34. Gagliarducci, Stefano & Nannicini, Tommaso & Naticchioni, Paolo, 2010. "Moonlighting politicians," Journal of Public Economics, Elsevier, vol. 94(9-10), pages 688-699, October.
    Full references (including those not matched with items on IDEAS)

    Citations

    Citations are extracted by the CitEc Project, subscribe to its RSS feed for this item.
    as


    Cited by:

    1. Freier, Ronny & Odendahl, Christian, 2015. "Do parties matter? Estimating the effect of political power in multi-party systems," European Economic Review, Elsevier, vol. 80(C), pages 310-328.
    2. Arnold, Felix & Kauder, Björn & Potrafke, Niklas, 2014. "Outside earnings, absence, and activity: Evidence from German parliamentarians," European Journal of Political Economy, Elsevier, vol. 36(C), pages 147-157.
    3. Hyytinen, Ari & Meriläinen, Jaakko & Saarimaa, Tuukka & Toivanen, Otto & Tukiainen, Janne, 2018. "Public Employees as Politicians: Evidence from Close Elections," American Political Science Review, Cambridge University Press, vol. 112(01), pages 68-81, February.
    4. Lundin, Martin & Nordström Skans, Oskar & Zetterberg, Pär, 2016. "Leadership experiences, labor market entry, and early career trajectories," Working Paper Series 2016:2, IFAU - Institute for Evaluation of Labour Market and Education Policy.
    5. Meriläinen, Jaakko & Tukiainen, Janne, 2016. "Primary Effect in Open-List Elections," Working Papers 79, VATT Institute for Economic Research.
    6. Lundin, Martin & Nordström Skans, Oskar & Zetterberg, Pär, 2018. "Leadership Experiences, Labor Market Entry, and Early Career Trajectories," IZA Discussion Papers 11434, Institute for the Study of Labor (IZA).
    7. Thomas Braendle & Alois Stutzer, 2017. "Voters and Representatives: How Should Representatives Be Selected?," CREMA Working Paper Series 2017-05, Center for Research in Economics, Management and the Arts (CREMA).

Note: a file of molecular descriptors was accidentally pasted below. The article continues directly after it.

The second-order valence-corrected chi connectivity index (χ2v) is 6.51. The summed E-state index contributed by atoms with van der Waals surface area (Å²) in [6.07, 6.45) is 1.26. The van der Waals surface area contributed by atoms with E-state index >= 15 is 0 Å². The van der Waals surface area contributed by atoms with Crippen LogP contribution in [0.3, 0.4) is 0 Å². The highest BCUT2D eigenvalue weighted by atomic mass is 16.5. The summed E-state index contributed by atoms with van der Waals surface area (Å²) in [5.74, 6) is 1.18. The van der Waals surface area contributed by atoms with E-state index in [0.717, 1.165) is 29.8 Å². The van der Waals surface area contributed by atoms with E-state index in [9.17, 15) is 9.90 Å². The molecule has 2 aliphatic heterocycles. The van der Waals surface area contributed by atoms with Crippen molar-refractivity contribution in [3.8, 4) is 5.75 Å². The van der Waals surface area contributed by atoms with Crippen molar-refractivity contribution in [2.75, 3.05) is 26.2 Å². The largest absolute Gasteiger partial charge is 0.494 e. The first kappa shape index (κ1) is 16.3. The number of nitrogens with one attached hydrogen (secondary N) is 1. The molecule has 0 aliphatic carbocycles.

8. Björn Kauder & Manuela Krause & Niklas Potrafke, 2016. "Electoral Cycles in MPs' Salaries: Evidence from the German States," CESifo Working Paper Series 6028, CESifo Group Munich.
    9. Hyytinen, Ari & Saarimaa, Tuukka & Tukiainen, Janne, 2014. "Electoral vulnerability and size of local governments: Evidence from voting on municipal mergers," Journal of Public Economics, Elsevier, vol. 120(C), pages 193-204.

    More about this item

    Keywords

    political careers; regression discontinuity; returns to office;

    JEL classification:

    • D72 - Microeconomics - - Analysis of Collective Decision-Making - - - Political Processes: Rent-seeking, Lobbying, Elections, Legislatures, and Voting Behavior
    • J45 - Labor and Demographic Economics - - Particular Labor Markets - - - Public Sector Labor Markets

    NEP fields

    This paper has been announced in the following NEP Reports:

    Statistics

    Access and download statistics

    Corrections

    All material on this site has been provided by the respective publishers and authors. You can help correct errors and omissions. When requesting a correction, please mention this item's handle: RePEc:cpr:ceprdp:10293. See general information about how to correct material in RePEc.

    For technical questions regarding this item, or to correct its authors, title, abstract, bibliographic or download information, contact: (). General contact details of provider: .

    If you have authored this item and are not yet registered with RePEc, we encourage you to do it here. This allows to link your profile to this item. It also allows you to accept potential citations to this item that we are uncertain about.

    If CitEc recognized a reference but did not link an item in RePEc to it, you can help with this form .

    If you know of missing items citing this one, you can help us creating those links by adding the relevant references in the same way as above, for each refering item. If you are a registered author of this item, you may also want to check the "citations" tab in your RePEc Author Service profile, as there may be some citations waiting for confirmation.

    Please note that corrections may take a couple of weeks to filter through the various RePEc services.

    IDEAS is a RePEc service hosted by the Research Division of the Federal Reserve Bank of St. Louis . RePEc uses bibliographic data supplied by the respective publishers.